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New Study Finds Climate-Driven Cooling Event Linked to the Death of Organisms From 81 Ocean Species

A bull shark swims near the surface of the water.
Source: Dennis Hipp/Wikimedia

While a lot of debate occurs among scientists and the public about the effects of rising average global temperatures and ocean heat, an often not-talked-about consequence of rising temperatures is a paradoxical increase in the number and intensity of extreme cold events in Earth’s oceans.

A study published Monday in the journal Nature Climate Change aimed to examine the impacts of extreme cold events on marine life, which the study asserts is “poorly misunderstood” and an “understudied aspect of climate change research.”

“Climate change is actually really complex,” said Nicolas Lubitz, lead author of the study and a researcher at James Cook University in Queensland, Australia. “It’s not just warming of the globe, but it’s really changing the way our oceans function.”

Upwelling is a process that occurs in the open ocean and places where water meets the coastline. As ocean temperatures climb winds push warm water away, causing deep cold water to rapidly rise to the surface to fill the vacancy. Strong winds and ocean currents are responsible for bringing pockets of cold water up to the surface which can cause a dramatic, sudden change in temperature.

The study links the death of organisms from 81 species to a ‘killer’ upwelling event in the Agulhas Current in 2021. Researchers were able to find a correlation between an increase in the frequency and intensity of the upwelling event and its effect on various species.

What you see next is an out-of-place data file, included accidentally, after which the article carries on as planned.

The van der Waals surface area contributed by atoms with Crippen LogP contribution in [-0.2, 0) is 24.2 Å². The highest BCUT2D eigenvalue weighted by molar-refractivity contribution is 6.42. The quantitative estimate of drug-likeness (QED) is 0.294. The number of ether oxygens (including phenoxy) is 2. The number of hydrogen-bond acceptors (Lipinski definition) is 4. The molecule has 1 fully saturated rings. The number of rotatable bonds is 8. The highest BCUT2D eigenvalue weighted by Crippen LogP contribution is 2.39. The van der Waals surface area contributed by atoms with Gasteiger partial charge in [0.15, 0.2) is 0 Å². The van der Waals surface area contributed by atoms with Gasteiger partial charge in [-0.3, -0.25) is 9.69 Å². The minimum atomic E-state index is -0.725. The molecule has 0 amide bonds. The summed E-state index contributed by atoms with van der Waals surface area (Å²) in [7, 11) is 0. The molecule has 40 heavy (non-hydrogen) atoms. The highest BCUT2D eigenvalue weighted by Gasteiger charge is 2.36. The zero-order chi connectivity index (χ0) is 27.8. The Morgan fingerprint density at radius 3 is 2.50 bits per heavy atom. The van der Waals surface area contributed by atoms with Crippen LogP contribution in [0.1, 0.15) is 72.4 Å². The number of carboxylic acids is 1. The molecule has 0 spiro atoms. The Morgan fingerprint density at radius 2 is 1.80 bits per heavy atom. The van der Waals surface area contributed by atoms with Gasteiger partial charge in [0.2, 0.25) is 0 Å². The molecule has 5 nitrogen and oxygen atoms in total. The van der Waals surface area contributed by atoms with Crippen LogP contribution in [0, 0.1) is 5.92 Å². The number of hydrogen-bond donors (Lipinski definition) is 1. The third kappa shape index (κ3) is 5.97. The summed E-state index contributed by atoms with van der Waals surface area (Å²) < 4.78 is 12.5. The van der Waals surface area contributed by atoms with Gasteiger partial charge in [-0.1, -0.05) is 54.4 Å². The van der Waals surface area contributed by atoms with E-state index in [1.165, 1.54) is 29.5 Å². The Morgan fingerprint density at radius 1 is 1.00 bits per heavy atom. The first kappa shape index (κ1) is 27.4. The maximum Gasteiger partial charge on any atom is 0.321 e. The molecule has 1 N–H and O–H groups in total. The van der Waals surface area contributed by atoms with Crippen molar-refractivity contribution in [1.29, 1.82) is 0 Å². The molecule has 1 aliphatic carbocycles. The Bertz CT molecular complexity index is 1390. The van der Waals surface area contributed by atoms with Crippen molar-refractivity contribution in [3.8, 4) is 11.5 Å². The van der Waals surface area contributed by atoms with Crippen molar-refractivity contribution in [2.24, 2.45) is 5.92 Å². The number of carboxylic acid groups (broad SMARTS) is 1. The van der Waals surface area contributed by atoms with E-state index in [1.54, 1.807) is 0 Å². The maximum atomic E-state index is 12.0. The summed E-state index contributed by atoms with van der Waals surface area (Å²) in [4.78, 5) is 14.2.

One method they were able to do this was through electronic tagging. Researchers were able to show how upwelling events coincided with changes in behavior in bull sharks, which caused them to change migratory patterns resulting in a higher risk of mortality.

Sharks, squids, manta rays, and other marine fauna changing their movement patterns end up moving closer to the surface, swimming in shallower water, and potentially washing up dead on beaches and coasts across the planet.

“The attempted avoidance of temperatures <19 °C is demonstrated by the dive profiles of bull sharks in southern Africa and Australia. In both WBCs, sharks swam consistently closer to the surface while migrating through upwelling zones, especially when encountering upwelling cells (verified by corresponding records from nearby tem-perature loggers) compared with when in subtropical and tropical areas,” said the study.

In March 2021, 260 marine animals from 81 different species of ocean fauna washed up dead on the coast of South Africa after a single upwelling event.

“Satellite data show that surface temperatures dropped by up to 7.3 °C within 48 hours. A temperature logger deployed 3 km off Port Alfred at 30 m depth recorded a decrease of 9.2 °C (from 21 °C to 11.8 °C) within 24 hours,” the study said.

The study authors assert that the lethality of any cold event is “probably related” to how fast the temperature is dropping. 

A rapid onset of a cold event shocks the local marine life, and if the event lasts for several days, it could cause “hypothermia, physiological malfunction and death in a variety of teleosts, marine turtles, elasmobranchs and marine mammals, often at their poleward distributional limit.”

Ajit Subramaniam, a research professor with Columbia University’s Climate School’s Lamont-Doherty Earth Observatory thinks the findings are important to remind people of how climate change works in ways people might not expect.

“It’s one of those unexpected findings and it’s not something we talk about a lot,” Subramaniam told CNN. “And therefore, this is a timely thing to remind us that the climate crisis works in both ways.”


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